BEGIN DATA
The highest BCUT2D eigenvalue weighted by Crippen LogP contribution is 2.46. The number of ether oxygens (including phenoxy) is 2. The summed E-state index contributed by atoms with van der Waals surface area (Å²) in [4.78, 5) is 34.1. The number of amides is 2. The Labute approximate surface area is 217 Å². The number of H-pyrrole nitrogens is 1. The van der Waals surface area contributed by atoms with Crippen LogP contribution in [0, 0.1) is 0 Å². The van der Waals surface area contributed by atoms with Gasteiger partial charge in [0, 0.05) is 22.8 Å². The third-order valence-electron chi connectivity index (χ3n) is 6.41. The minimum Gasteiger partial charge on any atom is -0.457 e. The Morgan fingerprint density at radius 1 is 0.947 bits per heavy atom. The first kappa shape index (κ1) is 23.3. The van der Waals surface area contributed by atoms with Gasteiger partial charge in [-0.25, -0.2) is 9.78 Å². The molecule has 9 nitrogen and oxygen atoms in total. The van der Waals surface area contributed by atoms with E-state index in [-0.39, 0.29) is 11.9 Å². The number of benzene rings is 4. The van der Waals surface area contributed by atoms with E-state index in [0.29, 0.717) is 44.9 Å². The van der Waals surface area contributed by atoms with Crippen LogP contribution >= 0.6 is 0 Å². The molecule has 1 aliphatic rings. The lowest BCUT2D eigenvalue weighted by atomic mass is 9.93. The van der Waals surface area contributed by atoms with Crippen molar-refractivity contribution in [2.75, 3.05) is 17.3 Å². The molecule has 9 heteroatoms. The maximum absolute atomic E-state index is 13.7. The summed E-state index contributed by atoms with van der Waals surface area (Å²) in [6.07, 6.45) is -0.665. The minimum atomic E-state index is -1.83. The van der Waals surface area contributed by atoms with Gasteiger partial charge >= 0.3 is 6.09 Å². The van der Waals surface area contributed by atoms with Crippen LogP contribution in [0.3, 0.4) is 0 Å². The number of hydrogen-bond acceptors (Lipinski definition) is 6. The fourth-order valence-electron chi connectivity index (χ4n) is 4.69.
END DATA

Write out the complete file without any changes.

The highest BCUT2D eigenvalue weighted by Crippen LogP contribution is 2.46. The number of ether oxygens (including phenoxy) is 2. The summed E-state index contributed by atoms with van der Waals surface area (Å²) in [4.78, 5) is 34.1. The number of amides is 2. The Labute approximate surface area is 217 Å². The number of H-pyrrole nitrogens is 1. The van der Waals surface area contributed by atoms with Crippen LogP contribution in [0, 0.1) is 0 Å². The van der Waals surface area contributed by atoms with Gasteiger partial charge in [0, 0.05) is 22.8 Å². The third-order valence-electron chi connectivity index (χ3n) is 6.41. The minimum Gasteiger partial charge on any atom is -0.457 e. The Morgan fingerprint density at radius 1 is 0.947 bits per heavy atom. The first kappa shape index (κ1) is 23.3. The van der Waals surface area contributed by atoms with Gasteiger partial charge in [-0.25, -0.2) is 9.78 Å². The molecule has 9 nitrogen and oxygen atoms in total. The van der Waals surface area contributed by atoms with E-state index in [-0.39, 0.29) is 11.9 Å². The number of benzene rings is 4. The van der Waals surface area contributed by atoms with E-state index in [0.29, 0.717) is 44.9 Å². The van der Waals surface area contributed by atoms with Crippen LogP contribution >= 0.6 is 0 Å². The molecule has 1 aliphatic rings. The lowest BCUT2D eigenvalue weighted by atomic mass is 9.93. The van der Waals surface area contributed by atoms with Crippen molar-refractivity contribution in [2.75, 3.05) is 17.3 Å². The molecule has 9 heteroatoms. The maximum absolute atomic E-state index is 13.7. The summed E-state index contributed by atoms with van der Waals surface area (Å²) in [6.07, 6.45) is -0.665. The minimum atomic E-state index is -1.83. The van der Waals surface area contributed by atoms with Gasteiger partial charge >= 0.3 is 6.09 Å². The van der Waals surface area contributed by atoms with Crippen LogP contribution in [0.3, 0.4) is 0 Å². The number of hydrogen-bond acceptors (Lipinski definition) is 6. The fourth-order valence-electron chi connectivity index (χ4n) is 4.69.